Wednesday, March 30, 2011
I just wanted to remind you that I'm still collecting data from the survey I designed. Please please, if you haven't yet filled it out click on the "Happy Birthday" post on the right. It should only take a minute or two of your time and it's very helpful for me to get some feedback about the blog. More posting to come!
Sunday, March 27, 2011
Since this month marks the one year anniversary of the Mycelial Network's origins I've been thinking a bit about what this blog's purpose is and actually the purpose of science education in general.
The science blogs that I read tend to fall into two camps, maybe three. There are science blogs that report on and/or describe science findings. There are those that do that but in addition are very political, dealing heavily with topics such as vaccinations, the teaching of evolution, climate change, etc. Then there are blogs that are mainly just about interesting science but don't necessarily shy away from the more political implications of the science.
I've tended to fall mainly in the first category. I don't think science writers shouldn't weigh in on political issues. It's actually more that it frustrates me that these things are political. From my perspective evolution is a real, objectively observed phenomenon, vaccines contain and often completely eliminate disease and climate change is happening and people are directly responsible. I don't really want to get into a "debate" about climate science because in my "opinion" the facts are in and they are very, very clear. I simply don't believe there is a debate worth having.
So I tend to focus my time on trying to show my readers how beautiful, strange, creepy, bizarre, and wonderful the natural world is. This has become a more meaningful and straightforward goal.
But I wonder: what do my readers think? What is the purpose of science education? Is it productivity and progress? Do we need better science education to compete with China?
Is it political? Do we need science education because science is involved in some of the most important political "debates" of the last few decades?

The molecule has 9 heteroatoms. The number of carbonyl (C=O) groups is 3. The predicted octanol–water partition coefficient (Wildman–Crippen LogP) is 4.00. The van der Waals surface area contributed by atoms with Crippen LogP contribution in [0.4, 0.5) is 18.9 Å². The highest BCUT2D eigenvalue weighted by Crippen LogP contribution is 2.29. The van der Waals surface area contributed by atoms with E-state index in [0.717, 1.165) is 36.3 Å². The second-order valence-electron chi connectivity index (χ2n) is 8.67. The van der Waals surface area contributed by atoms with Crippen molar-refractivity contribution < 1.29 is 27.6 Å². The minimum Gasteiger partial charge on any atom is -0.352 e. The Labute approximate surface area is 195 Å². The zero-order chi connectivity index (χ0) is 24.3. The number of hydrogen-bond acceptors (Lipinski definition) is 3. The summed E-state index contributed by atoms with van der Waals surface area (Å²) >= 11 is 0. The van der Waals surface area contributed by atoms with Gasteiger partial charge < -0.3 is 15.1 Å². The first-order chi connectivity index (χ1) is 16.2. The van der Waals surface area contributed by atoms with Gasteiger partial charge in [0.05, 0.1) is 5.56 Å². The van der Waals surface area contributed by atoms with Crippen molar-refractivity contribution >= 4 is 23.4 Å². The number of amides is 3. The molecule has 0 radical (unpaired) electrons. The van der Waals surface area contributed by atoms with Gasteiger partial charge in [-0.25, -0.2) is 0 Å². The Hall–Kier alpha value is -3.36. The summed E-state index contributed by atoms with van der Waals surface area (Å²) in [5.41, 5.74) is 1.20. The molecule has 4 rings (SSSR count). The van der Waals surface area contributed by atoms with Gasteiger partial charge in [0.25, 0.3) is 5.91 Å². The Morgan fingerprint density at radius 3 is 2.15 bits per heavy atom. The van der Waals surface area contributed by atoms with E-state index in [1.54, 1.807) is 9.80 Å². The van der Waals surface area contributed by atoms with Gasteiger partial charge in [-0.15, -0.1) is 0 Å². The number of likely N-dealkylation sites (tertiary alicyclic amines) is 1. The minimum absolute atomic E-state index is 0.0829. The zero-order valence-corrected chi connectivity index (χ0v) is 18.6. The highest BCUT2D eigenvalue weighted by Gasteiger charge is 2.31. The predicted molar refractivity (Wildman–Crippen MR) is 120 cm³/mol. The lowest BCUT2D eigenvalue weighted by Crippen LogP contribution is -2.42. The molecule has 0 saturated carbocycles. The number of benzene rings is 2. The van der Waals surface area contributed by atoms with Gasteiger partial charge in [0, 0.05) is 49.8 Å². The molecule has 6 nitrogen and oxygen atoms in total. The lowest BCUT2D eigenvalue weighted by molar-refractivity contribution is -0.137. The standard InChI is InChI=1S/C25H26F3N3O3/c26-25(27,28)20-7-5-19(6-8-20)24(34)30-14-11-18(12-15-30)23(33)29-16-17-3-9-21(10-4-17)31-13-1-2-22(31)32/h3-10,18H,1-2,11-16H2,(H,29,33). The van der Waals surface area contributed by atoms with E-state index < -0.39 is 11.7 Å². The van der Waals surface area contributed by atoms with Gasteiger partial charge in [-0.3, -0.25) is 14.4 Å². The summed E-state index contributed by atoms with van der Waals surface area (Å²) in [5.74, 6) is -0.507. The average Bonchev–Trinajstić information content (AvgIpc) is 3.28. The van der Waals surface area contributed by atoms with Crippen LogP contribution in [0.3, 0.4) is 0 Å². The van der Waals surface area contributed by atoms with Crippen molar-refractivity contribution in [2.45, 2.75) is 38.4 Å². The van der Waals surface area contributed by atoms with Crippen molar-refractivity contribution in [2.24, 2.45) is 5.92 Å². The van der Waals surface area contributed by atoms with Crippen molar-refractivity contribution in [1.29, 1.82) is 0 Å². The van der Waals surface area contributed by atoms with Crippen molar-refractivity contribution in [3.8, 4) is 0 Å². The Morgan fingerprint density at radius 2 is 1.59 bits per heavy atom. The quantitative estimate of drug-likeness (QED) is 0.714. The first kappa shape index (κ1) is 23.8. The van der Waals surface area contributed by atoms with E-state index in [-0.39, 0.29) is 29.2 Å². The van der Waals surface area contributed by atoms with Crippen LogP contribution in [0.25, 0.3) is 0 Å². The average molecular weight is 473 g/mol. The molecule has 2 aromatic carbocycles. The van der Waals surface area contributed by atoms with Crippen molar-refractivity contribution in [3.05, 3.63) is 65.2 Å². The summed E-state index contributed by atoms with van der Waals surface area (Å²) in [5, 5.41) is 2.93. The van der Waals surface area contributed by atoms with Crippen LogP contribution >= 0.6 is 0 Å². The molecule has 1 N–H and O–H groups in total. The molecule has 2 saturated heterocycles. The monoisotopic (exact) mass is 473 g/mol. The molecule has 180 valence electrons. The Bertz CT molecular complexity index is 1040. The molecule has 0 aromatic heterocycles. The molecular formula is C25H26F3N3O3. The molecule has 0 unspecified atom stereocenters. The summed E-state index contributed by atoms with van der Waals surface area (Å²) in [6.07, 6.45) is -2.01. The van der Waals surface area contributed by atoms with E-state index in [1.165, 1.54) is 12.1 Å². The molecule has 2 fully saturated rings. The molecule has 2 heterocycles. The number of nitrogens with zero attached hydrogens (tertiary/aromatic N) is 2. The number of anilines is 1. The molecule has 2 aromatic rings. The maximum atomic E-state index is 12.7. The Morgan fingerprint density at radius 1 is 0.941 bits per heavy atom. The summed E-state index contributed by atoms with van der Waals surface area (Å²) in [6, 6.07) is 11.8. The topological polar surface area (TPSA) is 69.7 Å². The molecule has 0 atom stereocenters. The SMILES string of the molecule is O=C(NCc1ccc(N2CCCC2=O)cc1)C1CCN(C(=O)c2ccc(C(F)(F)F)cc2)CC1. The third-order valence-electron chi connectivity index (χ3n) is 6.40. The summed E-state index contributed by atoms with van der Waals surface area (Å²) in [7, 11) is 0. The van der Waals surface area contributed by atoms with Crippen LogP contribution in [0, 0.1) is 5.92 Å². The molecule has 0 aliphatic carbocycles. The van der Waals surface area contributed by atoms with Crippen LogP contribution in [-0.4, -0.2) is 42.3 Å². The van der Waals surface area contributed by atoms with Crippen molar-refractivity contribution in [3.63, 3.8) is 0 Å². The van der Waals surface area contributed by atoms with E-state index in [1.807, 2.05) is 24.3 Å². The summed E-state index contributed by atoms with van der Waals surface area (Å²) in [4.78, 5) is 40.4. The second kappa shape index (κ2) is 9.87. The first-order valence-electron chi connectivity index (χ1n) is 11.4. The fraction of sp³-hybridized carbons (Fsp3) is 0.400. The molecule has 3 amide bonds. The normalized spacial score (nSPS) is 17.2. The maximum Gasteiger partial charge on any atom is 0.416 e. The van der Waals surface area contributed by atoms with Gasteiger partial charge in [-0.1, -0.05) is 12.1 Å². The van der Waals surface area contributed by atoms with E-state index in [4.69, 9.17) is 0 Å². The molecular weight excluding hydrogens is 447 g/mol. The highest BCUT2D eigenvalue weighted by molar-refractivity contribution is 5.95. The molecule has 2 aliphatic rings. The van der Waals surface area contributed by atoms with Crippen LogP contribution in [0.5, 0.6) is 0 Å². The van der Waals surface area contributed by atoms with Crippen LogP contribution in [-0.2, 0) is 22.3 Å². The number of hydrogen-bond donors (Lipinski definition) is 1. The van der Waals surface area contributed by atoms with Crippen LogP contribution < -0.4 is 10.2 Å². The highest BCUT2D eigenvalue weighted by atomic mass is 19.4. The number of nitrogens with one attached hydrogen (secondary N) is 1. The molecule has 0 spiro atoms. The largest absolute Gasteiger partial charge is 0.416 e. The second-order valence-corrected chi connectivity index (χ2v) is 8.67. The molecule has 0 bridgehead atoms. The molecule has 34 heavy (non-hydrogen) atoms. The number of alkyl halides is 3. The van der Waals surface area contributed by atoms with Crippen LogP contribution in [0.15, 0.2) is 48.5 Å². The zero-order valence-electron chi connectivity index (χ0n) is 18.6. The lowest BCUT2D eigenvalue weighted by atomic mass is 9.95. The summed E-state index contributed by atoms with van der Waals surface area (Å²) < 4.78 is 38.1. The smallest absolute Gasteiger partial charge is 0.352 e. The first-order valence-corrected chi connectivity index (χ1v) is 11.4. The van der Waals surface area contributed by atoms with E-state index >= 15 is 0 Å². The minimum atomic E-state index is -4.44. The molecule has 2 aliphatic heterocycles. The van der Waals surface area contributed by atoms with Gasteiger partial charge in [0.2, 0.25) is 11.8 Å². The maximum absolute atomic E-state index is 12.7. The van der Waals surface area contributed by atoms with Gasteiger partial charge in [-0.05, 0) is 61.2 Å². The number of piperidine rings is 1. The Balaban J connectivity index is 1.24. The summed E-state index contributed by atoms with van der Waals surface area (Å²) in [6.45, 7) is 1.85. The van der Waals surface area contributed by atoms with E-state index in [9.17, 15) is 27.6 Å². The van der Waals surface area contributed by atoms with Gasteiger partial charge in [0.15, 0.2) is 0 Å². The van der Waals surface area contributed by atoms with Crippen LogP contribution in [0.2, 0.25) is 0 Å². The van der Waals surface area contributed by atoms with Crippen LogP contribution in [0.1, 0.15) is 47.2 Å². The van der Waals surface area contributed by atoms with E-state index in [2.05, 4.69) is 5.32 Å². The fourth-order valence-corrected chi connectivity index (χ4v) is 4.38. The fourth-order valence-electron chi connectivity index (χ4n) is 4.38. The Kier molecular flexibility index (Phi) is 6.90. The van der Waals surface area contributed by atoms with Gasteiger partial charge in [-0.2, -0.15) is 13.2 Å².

Is it just interesting? Do we need science education because science is wonderful? Does this trivialize it?
Please leave a comment and tell me what you think either as an educator or as someone who enjoys being educated her/himself.
Saturday, March 26, 2011
Some of you may know that I think about evolution a lot. One of the big reasons I got into science education was to increase evolution literacy. It deeply disturbs and depresses me that about half of the people that live in our country don't believe in evolution. I think some of those people simply don't know how it works or have a total misunderstanding of what we're saying when we say the word "evolution."
One of the big groups trying to keep people scared of evolution is known as the "intelligent design" movement. People like "biochemist" (in quotes because he brings shame to his field) Michael Behe claim that because the small features (such as a flagella or cilia) of microorganisms are actually quite complex and because the parts of those features don't "do" anything by themselves they could not have evolved by natural selection.
But the thing is sometimes things just mutate. And sometimes the function of a structure is lost over time. Evolution is not a straight line. It meanders and wobbles and every now and then a form evolves that happens to be better suited to a particular niche.
And sometimes in nature you find a species or a structure that really...just seems dumb. I may have written about this before but take the human lower back. People have bad backs because we evolved upright walking out of four-limbed locomotion. The vast majority of human anatomy didn't change and so pressure is applied in all kinds of weird and awkward ways on our lower back muscles. Doesn't seem so intelligent.
So earlier this week I read about another great example. As you may have noticed ants have really tiny waists. As a result they need to subsist on liquids. Most ant species get this liquid nutrient from the predigested food of their larvae. This is already a weird situation. They need their babies to chew up their food for them. It doesn't seem particularly intelligent to design an animal that can't eat by itself.